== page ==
Sarah Payne isn’t sure why she has daily migraines, but she hopes to get answers soon.
Payne has an appointment with a neurologist, something she could not afford until she recently bought a private health insurance plan through the federal marketplace.
“I could have an aneurysm. There could be a tumor in my head we don’t know about,” Payne said. “But because I haven’t been to a doctor in four years, who knows?”
Payne, 35, a hair stylist in Oklahoma City, is among thousands of Oklahomans who have selected private health insurance plans through the federal health insurance marketplace created through the Affordable Care Act, often referred to as Obamacare.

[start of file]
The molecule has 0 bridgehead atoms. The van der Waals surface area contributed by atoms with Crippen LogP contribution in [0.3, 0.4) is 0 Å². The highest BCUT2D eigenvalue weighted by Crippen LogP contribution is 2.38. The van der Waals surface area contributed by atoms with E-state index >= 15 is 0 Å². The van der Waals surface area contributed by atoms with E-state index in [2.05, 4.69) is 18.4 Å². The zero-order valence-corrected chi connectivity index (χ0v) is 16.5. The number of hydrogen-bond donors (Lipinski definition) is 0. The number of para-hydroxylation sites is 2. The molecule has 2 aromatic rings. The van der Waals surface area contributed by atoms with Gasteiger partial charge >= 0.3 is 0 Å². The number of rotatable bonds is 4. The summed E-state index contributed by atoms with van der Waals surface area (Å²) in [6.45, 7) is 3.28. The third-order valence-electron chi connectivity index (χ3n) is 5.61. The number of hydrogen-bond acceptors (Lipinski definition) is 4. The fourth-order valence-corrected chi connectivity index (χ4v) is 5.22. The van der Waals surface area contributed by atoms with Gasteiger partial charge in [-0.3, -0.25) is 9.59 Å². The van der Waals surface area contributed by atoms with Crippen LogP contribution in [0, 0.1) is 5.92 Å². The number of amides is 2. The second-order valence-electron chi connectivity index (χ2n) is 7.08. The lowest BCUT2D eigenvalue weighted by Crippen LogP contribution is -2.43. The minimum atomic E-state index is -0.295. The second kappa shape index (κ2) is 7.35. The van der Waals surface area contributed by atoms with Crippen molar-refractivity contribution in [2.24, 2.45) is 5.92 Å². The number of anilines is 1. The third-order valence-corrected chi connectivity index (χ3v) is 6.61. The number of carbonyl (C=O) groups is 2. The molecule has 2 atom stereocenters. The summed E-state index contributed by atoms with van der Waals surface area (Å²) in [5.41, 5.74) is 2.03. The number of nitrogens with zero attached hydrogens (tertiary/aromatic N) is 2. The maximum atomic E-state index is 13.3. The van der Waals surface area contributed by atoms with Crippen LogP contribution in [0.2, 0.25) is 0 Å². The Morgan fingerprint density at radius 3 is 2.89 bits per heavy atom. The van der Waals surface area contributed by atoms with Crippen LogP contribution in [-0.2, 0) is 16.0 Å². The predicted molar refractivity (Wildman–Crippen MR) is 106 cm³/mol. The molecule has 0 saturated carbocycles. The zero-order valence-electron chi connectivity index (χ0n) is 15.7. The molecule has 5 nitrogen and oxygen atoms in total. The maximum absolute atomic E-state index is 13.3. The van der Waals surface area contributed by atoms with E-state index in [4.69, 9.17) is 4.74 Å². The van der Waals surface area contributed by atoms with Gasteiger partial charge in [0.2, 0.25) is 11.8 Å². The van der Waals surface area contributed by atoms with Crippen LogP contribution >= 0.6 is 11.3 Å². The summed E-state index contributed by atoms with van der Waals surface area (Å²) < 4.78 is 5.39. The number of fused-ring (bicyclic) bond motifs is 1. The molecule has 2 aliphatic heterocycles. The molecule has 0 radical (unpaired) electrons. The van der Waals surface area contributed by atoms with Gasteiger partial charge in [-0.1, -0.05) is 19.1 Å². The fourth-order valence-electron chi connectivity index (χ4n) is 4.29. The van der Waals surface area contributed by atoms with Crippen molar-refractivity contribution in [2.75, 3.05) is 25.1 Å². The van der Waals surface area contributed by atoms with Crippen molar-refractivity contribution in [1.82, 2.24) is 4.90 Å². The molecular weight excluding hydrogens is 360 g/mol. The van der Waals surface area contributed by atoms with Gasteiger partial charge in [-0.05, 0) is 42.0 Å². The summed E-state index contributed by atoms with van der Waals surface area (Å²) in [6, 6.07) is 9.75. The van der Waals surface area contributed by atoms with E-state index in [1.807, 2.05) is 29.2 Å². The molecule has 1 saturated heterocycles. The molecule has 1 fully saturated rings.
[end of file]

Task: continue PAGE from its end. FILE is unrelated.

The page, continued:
The deadline to select a marketplace plan is March 31 unless — like Payne, a member of the Cherokee Nation — you are a member of an American Indian tribe that has members who receive services at Indian health clinics.
For these tribal members, marketplace enrollment is always open. And if tribal members have an income between 100 percent and 300 percent of the federal poverty level, they don’t have any out-of-pocket costs, such as deductibles, said Cori Loomis, a health care attorney with the Crowe & Dunlevy law firm.
American Indians generally can get a range of health care services at tribal health clinics and hospitals.
However, when they need services beyond the scope of what’s available at those facilities, they might be referred to health services at other facilities provided at the expense of Indian Health Service, according to the health service.